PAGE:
All of which only extends their usefulness. Throughout the growing season, leaves serve as deciduous trees’ and plants’ solar panels, absorbing sunlight to generate and store energy in the same chemical-energy compounds that our own bodies use: sugars and starches. When days get shorter and cooler, those nutrients move from leaves to trunk and down into the root system to prepare for winter dormancy.

“Storage in the roots makes these nutrients available to the plant as it wakes up in springtime,” writes Beth Goodnight, WSU Clark County Master Gardener, in a recent newsletter article.

Then, to conserve energy and shed weight, deciduous trees let all those used-up, dried-up, bug-eaten solar panels drop.

“Nature prefers they be left there,” Goodnight writes. Gardeners who don’t go along are just making work for themselves.

“Clearing leaves off plant root systems forces gardeners to do work and spend money … providing food and weed suppression,” Goodnight writes. “Do you see (Mother Nature) putting down compost, wood chips, or using weed barrier fabric? Of course not. She has designed an elegant recycling system.”

Whole or shredded

Goodnight endorses the lazy gardener’s way: Make your underlying tree and ornamental beds as large as the canopy overhead. That way you can just let leaves lie where they fall.

“This practice requires the least amount of human effort,” she writes. “It closely mimics what Mother Nature does in her forests.”

Goodnight recommends a layer of at least 4 to 6 inches of leaves, which will pack down over the season.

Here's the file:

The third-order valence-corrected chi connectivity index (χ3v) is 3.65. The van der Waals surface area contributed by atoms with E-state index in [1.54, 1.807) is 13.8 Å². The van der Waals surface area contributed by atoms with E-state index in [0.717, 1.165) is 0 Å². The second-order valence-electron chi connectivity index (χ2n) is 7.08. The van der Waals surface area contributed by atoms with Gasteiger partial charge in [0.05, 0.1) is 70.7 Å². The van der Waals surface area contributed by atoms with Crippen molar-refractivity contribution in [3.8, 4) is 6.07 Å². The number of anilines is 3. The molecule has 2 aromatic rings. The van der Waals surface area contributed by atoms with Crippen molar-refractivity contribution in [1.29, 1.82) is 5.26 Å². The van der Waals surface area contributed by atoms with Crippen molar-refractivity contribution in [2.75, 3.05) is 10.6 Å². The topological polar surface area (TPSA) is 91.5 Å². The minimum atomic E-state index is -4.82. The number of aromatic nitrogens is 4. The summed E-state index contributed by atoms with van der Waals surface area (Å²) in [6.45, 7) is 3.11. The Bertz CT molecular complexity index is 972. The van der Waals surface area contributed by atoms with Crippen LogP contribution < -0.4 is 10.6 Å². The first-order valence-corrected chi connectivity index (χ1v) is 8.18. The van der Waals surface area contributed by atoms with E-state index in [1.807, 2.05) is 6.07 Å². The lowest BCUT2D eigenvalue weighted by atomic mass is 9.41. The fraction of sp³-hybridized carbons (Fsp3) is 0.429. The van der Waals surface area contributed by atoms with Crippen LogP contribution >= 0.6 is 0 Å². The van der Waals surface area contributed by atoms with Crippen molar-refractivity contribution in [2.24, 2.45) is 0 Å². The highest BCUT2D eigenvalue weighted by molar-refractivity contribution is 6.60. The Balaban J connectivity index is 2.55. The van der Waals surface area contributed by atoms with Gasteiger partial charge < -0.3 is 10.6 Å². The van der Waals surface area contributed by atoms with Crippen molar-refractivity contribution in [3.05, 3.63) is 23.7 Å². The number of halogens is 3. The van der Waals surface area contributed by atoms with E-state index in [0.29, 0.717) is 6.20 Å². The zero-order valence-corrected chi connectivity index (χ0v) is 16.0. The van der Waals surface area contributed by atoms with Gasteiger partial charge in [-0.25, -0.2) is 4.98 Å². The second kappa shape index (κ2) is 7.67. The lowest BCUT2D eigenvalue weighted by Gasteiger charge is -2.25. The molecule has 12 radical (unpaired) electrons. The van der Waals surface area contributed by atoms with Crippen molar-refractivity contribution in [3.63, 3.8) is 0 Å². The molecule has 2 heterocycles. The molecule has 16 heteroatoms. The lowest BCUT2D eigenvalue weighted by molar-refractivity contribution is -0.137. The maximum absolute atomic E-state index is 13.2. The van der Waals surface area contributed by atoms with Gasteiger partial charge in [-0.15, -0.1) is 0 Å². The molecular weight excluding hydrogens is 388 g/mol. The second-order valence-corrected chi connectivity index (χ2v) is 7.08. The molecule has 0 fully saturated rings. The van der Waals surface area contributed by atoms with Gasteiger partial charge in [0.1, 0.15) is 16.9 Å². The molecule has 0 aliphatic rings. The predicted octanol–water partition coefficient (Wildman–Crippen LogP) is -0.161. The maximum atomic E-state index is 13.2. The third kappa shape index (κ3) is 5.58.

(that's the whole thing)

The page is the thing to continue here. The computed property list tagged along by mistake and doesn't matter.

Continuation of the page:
When leaves are on the lawn, just mow over them and let them be, Ray said. That adds nutrients to the grass, too. Just make sure the leaves are thoroughly shredded, and don’t overdo it.

Goodnight recommends no more than a half-inch thickness of well-shredded leaves over grass.

Well-shredded leaves make great bottom or outermost layers in plant pots and flower-bulb holes, where they’ll slowly break down and build to the soil.

Leaves also make an ideal brown additive to your compost pile. A mountain of leaves will eventually become its own rich, slimy compost if you can stand to pile it, contain it and wait. Local earthworms will love you for that.

Leaves make good weed-suppressing ground cover for vegetable beds, Goodnight writes, but shouldn’t be mixed directly into that soil because they are high in carbon and aren’t fully finished compost. Leaves that touch the soil will compost, but remove leaves that haven’t composted in spring.

Remove when diseased

There’s just one caveat to all these great leaf uses: damp ground cover can nurture and spread foliar diseases, that is, leaf spots and funguses that are encouraged by damp soil.

“The only time you do not want to leave leaves onsite,” Ray said, “is when you are dealing with a foliar diseases such as black spot or anthracnose, which is common on flowering cherries, plums and dogwoods. The best management strategy for foliar diseases would be to remove leaves. This will prevent the fungus from over-wintering and re-infecting plants the following spring.”